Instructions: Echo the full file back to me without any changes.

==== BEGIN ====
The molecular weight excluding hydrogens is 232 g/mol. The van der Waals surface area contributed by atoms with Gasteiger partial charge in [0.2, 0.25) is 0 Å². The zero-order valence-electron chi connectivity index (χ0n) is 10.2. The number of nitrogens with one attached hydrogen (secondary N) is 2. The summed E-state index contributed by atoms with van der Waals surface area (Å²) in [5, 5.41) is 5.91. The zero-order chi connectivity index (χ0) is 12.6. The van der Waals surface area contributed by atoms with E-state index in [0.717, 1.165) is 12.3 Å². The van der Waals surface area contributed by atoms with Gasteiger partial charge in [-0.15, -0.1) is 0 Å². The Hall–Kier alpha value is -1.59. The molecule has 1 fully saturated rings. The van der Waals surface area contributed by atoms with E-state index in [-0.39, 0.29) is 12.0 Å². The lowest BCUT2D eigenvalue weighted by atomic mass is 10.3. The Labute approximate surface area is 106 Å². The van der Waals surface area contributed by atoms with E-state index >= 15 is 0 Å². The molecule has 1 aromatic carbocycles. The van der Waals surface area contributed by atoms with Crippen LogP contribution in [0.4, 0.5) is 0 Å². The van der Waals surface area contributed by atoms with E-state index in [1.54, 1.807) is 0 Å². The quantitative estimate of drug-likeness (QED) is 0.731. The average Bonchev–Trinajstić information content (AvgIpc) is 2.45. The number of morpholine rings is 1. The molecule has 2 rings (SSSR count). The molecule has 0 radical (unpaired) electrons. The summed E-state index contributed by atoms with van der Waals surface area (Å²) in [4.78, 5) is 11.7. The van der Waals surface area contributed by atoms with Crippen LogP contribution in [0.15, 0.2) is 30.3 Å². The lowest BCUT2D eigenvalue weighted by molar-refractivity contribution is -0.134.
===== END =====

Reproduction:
The molecular weight excluding hydrogens is 232 g/mol. The van der Waals surface area contributed by atoms with Gasteiger partial charge in [0.2, 0.25) is 0 Å². The zero-order valence-electron chi connectivity index (χ0n) is 10.2. The number of nitrogens with one attached hydrogen (secondary N) is 2. The summed E-state index contributed by atoms with van der Waals surface area (Å²) in [5, 5.41) is 5.91. The zero-order chi connectivity index (χ0) is 12.6. The van der Waals surface area contributed by atoms with E-state index in [0.717, 1.165) is 12.3 Å². The van der Waals surface area contributed by atoms with Gasteiger partial charge in [-0.15, -0.1) is 0 Å². The Hall–Kier alpha value is -1.59. The molecule has 1 fully saturated rings. The van der Waals surface area contributed by atoms with E-state index in [-0.39, 0.29) is 12.0 Å². The lowest BCUT2D eigenvalue weighted by atomic mass is 10.3. The Labute approximate surface area is 106 Å². The van der Waals surface area contributed by atoms with E-state index >= 15 is 0 Å². The molecule has 1 aromatic carbocycles. The van der Waals surface area contributed by atoms with Crippen LogP contribution in [0.4, 0.5) is 0 Å². The van der Waals surface area contributed by atoms with E-state index in [1.54, 1.807) is 0 Å². The quantitative estimate of drug-likeness (QED) is 0.731. The average Bonchev–Trinajstić information content (AvgIpc) is 2.45. The number of morpholine rings is 1. The molecule has 2 rings (SSSR count). The molecule has 0 radical (unpaired) electrons. The summed E-state index contributed by atoms with van der Waals surface area (Å²) in [4.78, 5) is 11.7. The van der Waals surface area contributed by atoms with Crippen LogP contribution in [0.15, 0.2) is 30.3 Å². The lowest BCUT2D eigenvalue weighted by molar-refractivity contribution is -0.134.